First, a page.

BETHIA

TRUMPET, MALE CHORUS, CARILLON, PIANO, SYNTHESIZER & TAPE · 2016-17


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To capture the essence of a modern city; its people, history, idiosyncrasies, intangible soul and unique spirit, is no mean feat. But in Daniel’s Bethia, we can palpably feel the city of Kingston upon Hull. Water sloshes up against the old Humber and Railway docks and seagulls screech and glide over the water. An early morning fog lingers in the narrow winding streets. Shimmering electronics and twinkling split piano chords give the music a spectral feel as the ghosts of this region’s maritime past hum the shanties, work songs and hymns of years gone by. “Fare you well” murmurs this phantom chorus wistfully, remembering with pride that Hull marina was once a hive of shipping, whaling and fishing activity. For centuries, the sea has given this city imagination, spirituality, wealth and hardship. We hear Hull Minster’s carillon bells in the distance, ringing out over the city as they have done since 1777; a sound synonymous with the city’s industrial heyday but one which also connects Hull’s past to its present and future.

In her autobiography, the experimental artist and musician Cosey Fanni Tutti described her hometown as, “buzzing with energy and an expectancy of a better life.” She observed the people as having a “pervading sense of self-survival and a confrontational and uncompromising attitude.” This is a community uniquely shaped by its history and looking, in its own way, to the years ahead. Investment, renovation and artistic activity during the City of Culture celebrations will hopefully help propel Hull forwards towards a bright and creative future. We hear this optimism in the second half of Bethia. The tide turns, the chorus swells then fades, the tempo gathers speed and a muted trumpet, a sound so umbilically linked with this region, sings through ethereal and meditative electronic effects. It’s an enchanting and nostalgia-tinged sound world. This is a love song to the city’s past, present and future. What treasure will wash up on these shores next? How should the city approach this next chapter in its story?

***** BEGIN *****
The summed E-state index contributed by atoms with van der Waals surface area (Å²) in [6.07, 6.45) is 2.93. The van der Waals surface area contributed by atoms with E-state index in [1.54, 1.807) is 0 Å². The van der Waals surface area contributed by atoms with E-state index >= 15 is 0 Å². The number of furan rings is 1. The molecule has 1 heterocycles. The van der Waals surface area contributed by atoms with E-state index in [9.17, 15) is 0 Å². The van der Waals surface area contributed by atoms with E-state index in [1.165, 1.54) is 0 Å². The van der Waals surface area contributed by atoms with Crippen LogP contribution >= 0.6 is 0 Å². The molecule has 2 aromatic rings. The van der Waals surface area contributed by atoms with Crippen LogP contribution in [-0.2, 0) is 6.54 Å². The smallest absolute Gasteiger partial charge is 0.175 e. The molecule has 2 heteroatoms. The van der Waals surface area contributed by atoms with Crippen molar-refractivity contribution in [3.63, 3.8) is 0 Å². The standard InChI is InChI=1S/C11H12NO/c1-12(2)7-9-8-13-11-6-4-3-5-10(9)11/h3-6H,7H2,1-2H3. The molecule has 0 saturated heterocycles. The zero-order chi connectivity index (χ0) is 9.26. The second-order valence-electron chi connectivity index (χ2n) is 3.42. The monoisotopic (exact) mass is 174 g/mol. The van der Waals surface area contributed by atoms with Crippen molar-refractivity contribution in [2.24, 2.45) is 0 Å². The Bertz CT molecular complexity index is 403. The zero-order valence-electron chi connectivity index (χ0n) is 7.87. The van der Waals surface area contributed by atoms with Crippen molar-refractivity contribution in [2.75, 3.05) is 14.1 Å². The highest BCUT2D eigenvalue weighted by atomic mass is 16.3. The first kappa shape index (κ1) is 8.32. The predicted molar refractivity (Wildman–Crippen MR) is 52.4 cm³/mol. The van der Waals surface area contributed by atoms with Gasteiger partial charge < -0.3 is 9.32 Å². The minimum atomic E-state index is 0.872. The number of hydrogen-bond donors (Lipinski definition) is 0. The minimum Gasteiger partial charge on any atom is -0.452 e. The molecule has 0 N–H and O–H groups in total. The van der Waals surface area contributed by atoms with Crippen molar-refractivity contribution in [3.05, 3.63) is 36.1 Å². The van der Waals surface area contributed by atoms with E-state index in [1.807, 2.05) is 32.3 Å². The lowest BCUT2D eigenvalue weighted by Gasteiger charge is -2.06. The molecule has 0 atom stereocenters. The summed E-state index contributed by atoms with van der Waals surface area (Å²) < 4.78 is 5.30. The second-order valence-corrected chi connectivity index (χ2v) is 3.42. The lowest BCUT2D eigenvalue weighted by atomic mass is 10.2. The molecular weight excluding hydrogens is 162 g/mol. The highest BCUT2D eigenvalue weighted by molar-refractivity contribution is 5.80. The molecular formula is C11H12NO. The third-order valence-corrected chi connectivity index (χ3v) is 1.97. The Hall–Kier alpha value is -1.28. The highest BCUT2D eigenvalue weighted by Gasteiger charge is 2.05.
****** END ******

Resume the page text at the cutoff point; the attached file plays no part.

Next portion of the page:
Programme Notes by Elizabeth Alker · Broadcaster, BBC Radio 3.

* * * *
“…luminous simplicity [..] a meditation on Hull’s past in video and music.” — Ivan Hewett, The Telegraph

1 C TRUMPET
1 CARILLON

or additional keyboard sampler*


4 MALE VOICES

(TTBB)

1 KEYBOARD SAMPLER

amplified Kurzweil sampler or Native Instrumentsʼ Kontakt software via on-stage monitor*

TAPE

*A sampled version of the Carillon is available as Native Instrumentsʼ Kontakt instrument and is available for hire from Music Sales.

DURATION: 12 MINUTES
COMMISSIONED BY THE BRITISH FILM INSTITUTE
PUBLISHED BY MUSIC SALES
HULL, 2016-17